Positive: 4 out of 5. There isn't a perfectly happy ending, and I don't feel like the book answered all the questions brought up about Christianity. But overall it shows that Christ can overcome all things.

Gut reaction: 3 out of 5. It was LOTS of fun to read a Christian book with werewolves and vampires. I love when books make me smile and this one did. It was a good read.

Bonus points: 5 out of 5.

Recommended for: Fans of comics/monsters coupled with extreme silliness.

Probably not good for: People who are offended by vampires/werewolves/zombies. (I say this because some people hate seeing any sort of monsters/supernatural elements in stories, even if they are the bad guys....though in fairness, those people probably should not be reading this blog!)

Total Rating: 3.8 out of 5 stars

Here are the other participants in the CSFF Blog Tour.  Check them out!

Gillian Adams
Julie Bihn
Red Bissell
Jennifer Bogart
Thomas Clayton Booher
Thomas Fletcher Booher
Keanan Brand
Beckie Burnham
Morgan L. Busse
Theresa Dunlap
Amber French
Tori Greene
Nikole Hahn
Ryan Heart
Bruce Hennigan
Janeen Ippolito
Becky Jesse
Jason Joyner
Carol Keen
Shannon McDermott
Rebecca LuElla Miller
Joan Nienhuis
John W. Otte
Crista Richey
Sarah Sawyer
Chawna Schroeder
Rachel Starr Thomson
Steve Trower
Fred Warren
Shane Werlinger
Nicole White
Dave Wilson

*I received a copy of this book free from Tyndale in exchange for this review.*

Monday, March 26, 2012

CSFF Blog Tour - What monster type are you? Night of the Living Dead Christian by Matt Mikalatos

I'm part of the CSFF Blog tour this month!

Pumpkin EVE is also a robot made out of organic matter.

The premise of Night of the Living Dead Christian by Matt Mikalatos is that many so-called Christians are, at their heart, monsters in need of Christ's transformation. Written in first-person, Matt plays the bumbling narrator, while the change character is a Lutheran werewolf (and his father named him Luther Martin--Luther Anne Martin!) who insists he's not a Christian. The werewolf has anger issues; the vampire feeds off others for selfish gain; the zombies follow a pastor blindly, and so forth.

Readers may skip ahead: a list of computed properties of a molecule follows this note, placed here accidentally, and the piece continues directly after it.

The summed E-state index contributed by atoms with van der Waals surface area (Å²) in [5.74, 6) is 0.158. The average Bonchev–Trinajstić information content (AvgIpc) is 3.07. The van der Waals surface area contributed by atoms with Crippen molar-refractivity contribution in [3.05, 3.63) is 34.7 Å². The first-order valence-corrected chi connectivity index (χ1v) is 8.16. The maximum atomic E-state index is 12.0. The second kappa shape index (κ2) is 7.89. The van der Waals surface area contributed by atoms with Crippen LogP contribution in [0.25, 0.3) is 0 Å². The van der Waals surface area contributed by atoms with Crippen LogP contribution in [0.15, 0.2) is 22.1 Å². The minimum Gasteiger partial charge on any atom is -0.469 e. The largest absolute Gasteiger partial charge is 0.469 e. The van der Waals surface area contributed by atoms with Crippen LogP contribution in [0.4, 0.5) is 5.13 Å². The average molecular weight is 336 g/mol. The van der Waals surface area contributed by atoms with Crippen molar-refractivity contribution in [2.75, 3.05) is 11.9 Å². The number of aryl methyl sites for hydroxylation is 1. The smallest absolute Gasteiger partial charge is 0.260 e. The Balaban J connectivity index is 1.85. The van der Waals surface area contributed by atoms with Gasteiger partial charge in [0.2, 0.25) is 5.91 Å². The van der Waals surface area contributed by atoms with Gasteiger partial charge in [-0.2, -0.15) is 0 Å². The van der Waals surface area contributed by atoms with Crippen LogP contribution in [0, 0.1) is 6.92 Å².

I'll review the book tomorrow, but here's a bit of a teaser. The end of the book has "A Layman's Self-Diagnosis Guide to Common Monstrosities". I think I've found my monster type. (Actually, as soon as I saw the movie WALL-E, I knew what I was.)

Per the guide, weaknesses of robots include "inability to tell when they have hurt someone's feelings, lack of awareness of their own emotions, social awkwardness and/or relational immaturity." Natural enemies include "Rust, water, illogic, sentimentality, Dr. Phil."

Sounds like me. (Especially the Dr. Phil thing.)

Some of my favorite lines in the book actually come from this little epilogue of sorts. To close with a common robot quote (listed in this epilogue):

Thank you for informing me that you love me. I will carefully consider a proper response and get back to you in a period of no more than fourteen days.

I've got to say, some of the diagnoses seem a bit odd to me. Mikalatos decided vampires don't like to look at themselves (as opposed to being unable to see themselves)...but some people I know who I would class as having vampiric qualities--at least the women--love looking at themselves. While some of the least vampiric women I know (and even a robot such as myself) don't like looking in the mirror! I'm not sure he understands the inherent insecurity  almost all women have with their appearance...vampire or not. Ah well. Interesting to think about.

So yeah, I'm a robot.  What B-movie monster type do you most identify with?

EDITED to add: Matt posted this funny monster guide on his blog (link in the first paragraph of his post). I think it's worth reading, though probably more useful if you've read the book.

Here are the other participants in the CSFF Blog Tour. They are all writing entries on Night of the Living Dead Christian between today and Wednesday. Check them out!

Saturday, March 24, 2012

Maggie's Rule

This is Maggie. On occasion, we come across a scene or a sentence that refuses to cooperate. No matter how much we try, we can’t make it work. These giant boulders of writers’ block are so big, we can’t see around them. Any attempt to clear the path causes more boulders to appear that leads to an avalanche of misery.

Julie: Or at least several hours of clearing away pebbles.

I take this as a sign that the idea we’re trying to shove is not meant to be shoved.

What’s the solution? Maggie’s Rule.

Maggie’s Rule is when one of us suggests to cut a line, a paragraph or an idea because it refuses to cooperate. Because let’s face it, not every idea that is ever written is golden and there are reasons why it won’t be shaped and molded into the thing we were wanting it to be.